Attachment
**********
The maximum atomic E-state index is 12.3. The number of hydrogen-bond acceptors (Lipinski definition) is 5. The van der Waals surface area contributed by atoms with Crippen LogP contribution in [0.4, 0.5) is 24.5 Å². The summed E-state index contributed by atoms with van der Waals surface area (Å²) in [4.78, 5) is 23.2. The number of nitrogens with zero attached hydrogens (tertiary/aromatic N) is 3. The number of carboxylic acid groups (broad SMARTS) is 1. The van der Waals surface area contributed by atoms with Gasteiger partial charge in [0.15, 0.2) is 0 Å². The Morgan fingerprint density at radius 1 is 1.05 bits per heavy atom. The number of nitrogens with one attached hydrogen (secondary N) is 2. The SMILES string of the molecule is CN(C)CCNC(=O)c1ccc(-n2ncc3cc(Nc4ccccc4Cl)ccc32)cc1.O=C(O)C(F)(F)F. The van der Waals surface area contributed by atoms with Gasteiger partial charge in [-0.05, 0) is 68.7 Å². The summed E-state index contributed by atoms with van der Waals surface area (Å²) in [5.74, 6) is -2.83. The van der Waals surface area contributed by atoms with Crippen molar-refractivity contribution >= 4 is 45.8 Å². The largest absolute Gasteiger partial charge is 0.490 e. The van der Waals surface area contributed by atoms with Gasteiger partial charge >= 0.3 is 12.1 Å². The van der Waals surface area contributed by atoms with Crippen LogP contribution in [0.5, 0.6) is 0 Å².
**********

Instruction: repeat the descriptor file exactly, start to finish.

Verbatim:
The maximum atomic E-state index is 12.3. The number of hydrogen-bond acceptors (Lipinski definition) is 5. The van der Waals surface area contributed by atoms with Crippen LogP contribution in [0.4, 0.5) is 24.5 Å². The summed E-state index contributed by atoms with van der Waals surface area (Å²) in [4.78, 5) is 23.2. The number of nitrogens with zero attached hydrogens (tertiary/aromatic N) is 3. The number of carboxylic acid groups (broad SMARTS) is 1. The van der Waals surface area contributed by atoms with Gasteiger partial charge in [0.15, 0.2) is 0 Å². The Morgan fingerprint density at radius 1 is 1.05 bits per heavy atom. The number of nitrogens with one attached hydrogen (secondary N) is 2. The SMILES string of the molecule is CN(C)CCNC(=O)c1ccc(-n2ncc3cc(Nc4ccccc4Cl)ccc32)cc1.O=C(O)C(F)(F)F. The van der Waals surface area contributed by atoms with Gasteiger partial charge in [-0.05, 0) is 68.7 Å². The summed E-state index contributed by atoms with van der Waals surface area (Å²) in [5.74, 6) is -2.83. The van der Waals surface area contributed by atoms with Crippen molar-refractivity contribution >= 4 is 45.8 Å². The largest absolute Gasteiger partial charge is 0.490 e. The van der Waals surface area contributed by atoms with Gasteiger partial charge >= 0.3 is 12.1 Å². The van der Waals surface area contributed by atoms with Crippen LogP contribution in [0.5, 0.6) is 0 Å².